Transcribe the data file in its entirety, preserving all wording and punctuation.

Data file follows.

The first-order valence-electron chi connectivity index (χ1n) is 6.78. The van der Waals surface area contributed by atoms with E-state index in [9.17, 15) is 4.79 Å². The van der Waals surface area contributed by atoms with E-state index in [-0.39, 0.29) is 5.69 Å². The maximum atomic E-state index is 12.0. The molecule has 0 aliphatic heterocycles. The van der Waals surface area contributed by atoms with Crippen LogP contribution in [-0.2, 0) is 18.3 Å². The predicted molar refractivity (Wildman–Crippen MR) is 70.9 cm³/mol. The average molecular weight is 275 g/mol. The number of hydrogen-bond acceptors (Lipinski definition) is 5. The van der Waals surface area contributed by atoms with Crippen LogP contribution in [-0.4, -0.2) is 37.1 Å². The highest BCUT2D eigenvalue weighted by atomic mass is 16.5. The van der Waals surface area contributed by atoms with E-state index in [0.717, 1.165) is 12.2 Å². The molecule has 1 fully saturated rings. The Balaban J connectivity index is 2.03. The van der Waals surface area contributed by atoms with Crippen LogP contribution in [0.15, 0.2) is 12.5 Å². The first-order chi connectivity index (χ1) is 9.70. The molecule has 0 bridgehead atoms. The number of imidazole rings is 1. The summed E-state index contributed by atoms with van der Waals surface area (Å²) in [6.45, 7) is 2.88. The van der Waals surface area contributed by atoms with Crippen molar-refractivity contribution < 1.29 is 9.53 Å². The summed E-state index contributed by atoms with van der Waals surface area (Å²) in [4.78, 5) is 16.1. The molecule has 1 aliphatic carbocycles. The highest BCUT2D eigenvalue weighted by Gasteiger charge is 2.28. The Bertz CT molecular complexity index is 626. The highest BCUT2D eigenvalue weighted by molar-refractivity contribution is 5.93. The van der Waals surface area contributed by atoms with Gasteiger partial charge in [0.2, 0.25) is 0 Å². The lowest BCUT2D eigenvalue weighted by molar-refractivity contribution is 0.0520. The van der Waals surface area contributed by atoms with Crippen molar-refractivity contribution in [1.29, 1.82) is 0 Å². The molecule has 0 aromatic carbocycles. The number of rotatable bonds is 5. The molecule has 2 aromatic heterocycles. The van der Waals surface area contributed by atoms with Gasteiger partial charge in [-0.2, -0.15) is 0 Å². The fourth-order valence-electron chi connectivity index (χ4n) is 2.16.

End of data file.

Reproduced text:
The first-order valence-electron chi connectivity index (χ1n) is 6.78. The van der Waals surface area contributed by atoms with E-state index in [9.17, 15) is 4.79 Å². The van der Waals surface area contributed by atoms with E-state index in [-0.39, 0.29) is 5.69 Å². The maximum atomic E-state index is 12.0. The molecule has 0 aliphatic heterocycles. The van der Waals surface area contributed by atoms with Crippen LogP contribution in [-0.2, 0) is 18.3 Å². The predicted molar refractivity (Wildman–Crippen MR) is 70.9 cm³/mol. The average molecular weight is 275 g/mol. The number of hydrogen-bond acceptors (Lipinski definition) is 5. The van der Waals surface area contributed by atoms with Crippen LogP contribution in [-0.4, -0.2) is 37.1 Å². The highest BCUT2D eigenvalue weighted by atomic mass is 16.5. The van der Waals surface area contributed by atoms with E-state index in [0.717, 1.165) is 12.2 Å². The molecule has 1 fully saturated rings. The Balaban J connectivity index is 2.03. The van der Waals surface area contributed by atoms with Crippen LogP contribution in [0.15, 0.2) is 12.5 Å². The first-order chi connectivity index (χ1) is 9.70. The molecule has 0 bridgehead atoms. The number of imidazole rings is 1. The summed E-state index contributed by atoms with van der Waals surface area (Å²) in [6.45, 7) is 2.88. The van der Waals surface area contributed by atoms with Crippen molar-refractivity contribution < 1.29 is 9.53 Å². The summed E-state index contributed by atoms with van der Waals surface area (Å²) in [4.78, 5) is 16.1. The molecule has 1 aliphatic carbocycles. The highest BCUT2D eigenvalue weighted by Gasteiger charge is 2.28. The Bertz CT molecular complexity index is 626. The highest BCUT2D eigenvalue weighted by molar-refractivity contribution is 5.93. The van der Waals surface area contributed by atoms with Gasteiger partial charge in [0.2, 0.25) is 0 Å². The lowest BCUT2D eigenvalue weighted by molar-refractivity contribution is 0.0520. The van der Waals surface area contributed by atoms with Crippen molar-refractivity contribution in [1.29, 1.82) is 0 Å². The molecule has 0 aromatic carbocycles. The number of rotatable bonds is 5. The molecule has 2 aromatic heterocycles. The van der Waals surface area contributed by atoms with Gasteiger partial charge in [-0.2, -0.15) is 0 Å². The fourth-order valence-electron chi connectivity index (χ4n) is 2.16.